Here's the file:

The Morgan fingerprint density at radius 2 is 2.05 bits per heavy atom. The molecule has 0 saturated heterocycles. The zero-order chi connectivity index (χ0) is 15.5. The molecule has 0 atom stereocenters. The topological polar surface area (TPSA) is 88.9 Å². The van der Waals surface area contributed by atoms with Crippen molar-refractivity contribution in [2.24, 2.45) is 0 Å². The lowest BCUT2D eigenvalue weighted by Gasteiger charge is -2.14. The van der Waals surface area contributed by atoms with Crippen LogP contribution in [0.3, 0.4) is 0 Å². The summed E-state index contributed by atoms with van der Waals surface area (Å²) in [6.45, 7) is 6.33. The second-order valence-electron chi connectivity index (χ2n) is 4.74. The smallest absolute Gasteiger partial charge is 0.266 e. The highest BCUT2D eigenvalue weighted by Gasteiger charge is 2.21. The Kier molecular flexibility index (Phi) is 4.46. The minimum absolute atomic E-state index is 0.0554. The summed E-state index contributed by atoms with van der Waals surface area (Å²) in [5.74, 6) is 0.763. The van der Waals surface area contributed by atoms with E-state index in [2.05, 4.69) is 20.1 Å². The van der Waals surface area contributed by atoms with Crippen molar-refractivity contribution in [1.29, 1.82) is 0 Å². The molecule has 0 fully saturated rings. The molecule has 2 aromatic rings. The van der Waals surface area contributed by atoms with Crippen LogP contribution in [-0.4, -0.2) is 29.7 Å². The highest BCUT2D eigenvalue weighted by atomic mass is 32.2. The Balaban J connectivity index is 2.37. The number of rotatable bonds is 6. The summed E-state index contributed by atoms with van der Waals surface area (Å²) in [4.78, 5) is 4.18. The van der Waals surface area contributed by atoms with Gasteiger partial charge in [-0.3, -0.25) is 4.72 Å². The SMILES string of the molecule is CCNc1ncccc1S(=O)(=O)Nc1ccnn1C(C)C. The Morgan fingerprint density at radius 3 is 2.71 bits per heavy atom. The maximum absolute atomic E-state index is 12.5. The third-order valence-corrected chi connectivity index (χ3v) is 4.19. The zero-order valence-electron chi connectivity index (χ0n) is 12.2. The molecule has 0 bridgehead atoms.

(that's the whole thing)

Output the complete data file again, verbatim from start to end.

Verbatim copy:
The Morgan fingerprint density at radius 2 is 2.05 bits per heavy atom. The molecule has 0 saturated heterocycles. The zero-order chi connectivity index (χ0) is 15.5. The molecule has 0 atom stereocenters. The topological polar surface area (TPSA) is 88.9 Å². The van der Waals surface area contributed by atoms with Crippen molar-refractivity contribution in [2.24, 2.45) is 0 Å². The lowest BCUT2D eigenvalue weighted by Gasteiger charge is -2.14. The van der Waals surface area contributed by atoms with Crippen LogP contribution in [0.3, 0.4) is 0 Å². The summed E-state index contributed by atoms with van der Waals surface area (Å²) in [6.45, 7) is 6.33. The second-order valence-electron chi connectivity index (χ2n) is 4.74. The smallest absolute Gasteiger partial charge is 0.266 e. The highest BCUT2D eigenvalue weighted by Gasteiger charge is 2.21. The Kier molecular flexibility index (Phi) is 4.46. The minimum absolute atomic E-state index is 0.0554. The summed E-state index contributed by atoms with van der Waals surface area (Å²) in [5.74, 6) is 0.763. The van der Waals surface area contributed by atoms with E-state index in [2.05, 4.69) is 20.1 Å². The van der Waals surface area contributed by atoms with Crippen molar-refractivity contribution in [1.29, 1.82) is 0 Å². The molecule has 0 fully saturated rings. The molecule has 2 aromatic rings. The van der Waals surface area contributed by atoms with Crippen LogP contribution in [-0.4, -0.2) is 29.7 Å². The highest BCUT2D eigenvalue weighted by atomic mass is 32.2. The Balaban J connectivity index is 2.37. The number of rotatable bonds is 6. The summed E-state index contributed by atoms with van der Waals surface area (Å²) in [4.78, 5) is 4.18. The van der Waals surface area contributed by atoms with Gasteiger partial charge in [-0.3, -0.25) is 4.72 Å². The SMILES string of the molecule is CCNc1ncccc1S(=O)(=O)Nc1ccnn1C(C)C. The Morgan fingerprint density at radius 3 is 2.71 bits per heavy atom. The maximum absolute atomic E-state index is 12.5. The third-order valence-corrected chi connectivity index (χ3v) is 4.19. The zero-order valence-electron chi connectivity index (χ0n) is 12.2. The molecule has 0 bridgehead atoms.